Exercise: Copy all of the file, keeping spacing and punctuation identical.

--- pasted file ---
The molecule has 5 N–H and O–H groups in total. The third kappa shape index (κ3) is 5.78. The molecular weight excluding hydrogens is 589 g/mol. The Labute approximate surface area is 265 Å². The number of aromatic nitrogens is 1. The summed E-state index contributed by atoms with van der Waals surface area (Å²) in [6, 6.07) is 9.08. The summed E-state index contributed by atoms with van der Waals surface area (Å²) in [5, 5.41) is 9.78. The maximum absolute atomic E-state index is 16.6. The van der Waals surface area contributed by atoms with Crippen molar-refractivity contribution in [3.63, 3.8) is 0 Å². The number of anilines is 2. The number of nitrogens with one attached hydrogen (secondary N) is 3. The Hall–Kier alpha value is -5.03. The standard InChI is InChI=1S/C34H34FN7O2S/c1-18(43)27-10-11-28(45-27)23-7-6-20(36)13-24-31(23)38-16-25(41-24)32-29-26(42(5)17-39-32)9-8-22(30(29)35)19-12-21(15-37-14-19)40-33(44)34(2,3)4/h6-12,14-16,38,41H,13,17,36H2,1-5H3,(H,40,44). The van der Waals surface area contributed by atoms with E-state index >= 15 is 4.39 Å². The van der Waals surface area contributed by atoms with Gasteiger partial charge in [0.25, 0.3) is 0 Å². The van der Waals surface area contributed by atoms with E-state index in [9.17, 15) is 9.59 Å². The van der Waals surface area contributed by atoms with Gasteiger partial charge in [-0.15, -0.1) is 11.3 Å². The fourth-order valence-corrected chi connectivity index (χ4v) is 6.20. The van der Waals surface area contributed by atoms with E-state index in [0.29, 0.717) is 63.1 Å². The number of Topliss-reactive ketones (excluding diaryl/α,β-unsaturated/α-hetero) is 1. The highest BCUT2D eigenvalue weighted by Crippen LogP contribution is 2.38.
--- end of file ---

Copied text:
The molecule has 5 N–H and O–H groups in total. The third kappa shape index (κ3) is 5.78. The molecular weight excluding hydrogens is 589 g/mol. The Labute approximate surface area is 265 Å². The number of aromatic nitrogens is 1. The summed E-state index contributed by atoms with van der Waals surface area (Å²) in [6, 6.07) is 9.08. The summed E-state index contributed by atoms with van der Waals surface area (Å²) in [5, 5.41) is 9.78. The maximum absolute atomic E-state index is 16.6. The van der Waals surface area contributed by atoms with Crippen molar-refractivity contribution in [3.63, 3.8) is 0 Å². The number of anilines is 2. The number of nitrogens with one attached hydrogen (secondary N) is 3. The Hall–Kier alpha value is -5.03. The standard InChI is InChI=1S/C34H34FN7O2S/c1-18(43)27-10-11-28(45-27)23-7-6-20(36)13-24-31(23)38-16-25(41-24)32-29-26(42(5)17-39-32)9-8-22(30(29)35)19-12-21(15-37-14-19)40-33(44)34(2,3)4/h6-12,14-16,38,41H,13,17,36H2,1-5H3,(H,40,44). The van der Waals surface area contributed by atoms with E-state index >= 15 is 4.39 Å². The van der Waals surface area contributed by atoms with Gasteiger partial charge in [0.25, 0.3) is 0 Å². The van der Waals surface area contributed by atoms with E-state index in [9.17, 15) is 9.59 Å². The van der Waals surface area contributed by atoms with Gasteiger partial charge in [-0.15, -0.1) is 11.3 Å². The fourth-order valence-corrected chi connectivity index (χ4v) is 6.20. The van der Waals surface area contributed by atoms with E-state index in [0.29, 0.717) is 63.1 Å². The number of Topliss-reactive ketones (excluding diaryl/α,β-unsaturated/α-hetero) is 1. The highest BCUT2D eigenvalue weighted by Crippen LogP contribution is 2.38.